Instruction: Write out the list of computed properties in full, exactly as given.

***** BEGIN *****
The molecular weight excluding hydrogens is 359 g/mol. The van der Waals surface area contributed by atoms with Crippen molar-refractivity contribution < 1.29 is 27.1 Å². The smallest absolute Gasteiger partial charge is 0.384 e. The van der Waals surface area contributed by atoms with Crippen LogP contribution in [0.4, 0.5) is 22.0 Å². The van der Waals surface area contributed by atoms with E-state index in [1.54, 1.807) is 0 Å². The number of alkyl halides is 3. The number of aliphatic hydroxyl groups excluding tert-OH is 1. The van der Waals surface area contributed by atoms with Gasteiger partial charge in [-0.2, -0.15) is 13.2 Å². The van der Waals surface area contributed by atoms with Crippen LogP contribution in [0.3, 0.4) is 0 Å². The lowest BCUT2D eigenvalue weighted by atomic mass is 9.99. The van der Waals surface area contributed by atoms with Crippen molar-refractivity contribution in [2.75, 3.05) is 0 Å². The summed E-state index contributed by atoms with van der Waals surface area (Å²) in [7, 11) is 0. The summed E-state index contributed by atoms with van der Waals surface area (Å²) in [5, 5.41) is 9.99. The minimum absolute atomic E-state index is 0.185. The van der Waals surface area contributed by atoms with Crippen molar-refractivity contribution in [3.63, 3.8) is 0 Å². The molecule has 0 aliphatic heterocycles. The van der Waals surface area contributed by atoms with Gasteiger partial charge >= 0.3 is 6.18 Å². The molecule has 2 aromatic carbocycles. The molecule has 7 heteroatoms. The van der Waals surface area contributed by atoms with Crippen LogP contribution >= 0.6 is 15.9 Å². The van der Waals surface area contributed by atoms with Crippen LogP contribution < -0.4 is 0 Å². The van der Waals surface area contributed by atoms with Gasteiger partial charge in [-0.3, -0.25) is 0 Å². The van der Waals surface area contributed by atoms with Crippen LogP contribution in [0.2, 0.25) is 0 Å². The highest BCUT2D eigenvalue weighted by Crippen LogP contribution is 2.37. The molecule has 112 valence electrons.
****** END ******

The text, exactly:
The molecular weight excluding hydrogens is 359 g/mol. The van der Waals surface area contributed by atoms with Crippen molar-refractivity contribution < 1.29 is 27.1 Å². The smallest absolute Gasteiger partial charge is 0.384 e. The van der Waals surface area contributed by atoms with Crippen LogP contribution in [0.4, 0.5) is 22.0 Å². The van der Waals surface area contributed by atoms with E-state index in [1.54, 1.807) is 0 Å². The number of alkyl halides is 3. The number of aliphatic hydroxyl groups excluding tert-OH is 1. The van der Waals surface area contributed by atoms with Gasteiger partial charge in [-0.2, -0.15) is 13.2 Å². The van der Waals surface area contributed by atoms with Crippen LogP contribution in [0.3, 0.4) is 0 Å². The lowest BCUT2D eigenvalue weighted by atomic mass is 9.99. The van der Waals surface area contributed by atoms with Crippen molar-refractivity contribution in [2.75, 3.05) is 0 Å². The summed E-state index contributed by atoms with van der Waals surface area (Å²) in [7, 11) is 0. The summed E-state index contributed by atoms with van der Waals surface area (Å²) in [5, 5.41) is 9.99. The minimum absolute atomic E-state index is 0.185. The van der Waals surface area contributed by atoms with Crippen molar-refractivity contribution in [3.63, 3.8) is 0 Å². The molecule has 0 aliphatic heterocycles. The van der Waals surface area contributed by atoms with Gasteiger partial charge >= 0.3 is 6.18 Å². The molecule has 2 aromatic carbocycles. The molecule has 7 heteroatoms. The van der Waals surface area contributed by atoms with Crippen LogP contribution >= 0.6 is 15.9 Å². The van der Waals surface area contributed by atoms with Crippen LogP contribution < -0.4 is 0 Å². The van der Waals surface area contributed by atoms with Gasteiger partial charge in [-0.3, -0.25) is 0 Å². The van der Waals surface area contributed by atoms with Crippen LogP contribution in [0.2, 0.25) is 0 Å². The highest BCUT2D eigenvalue weighted by Crippen LogP contribution is 2.37. The molecule has 112 valence electrons.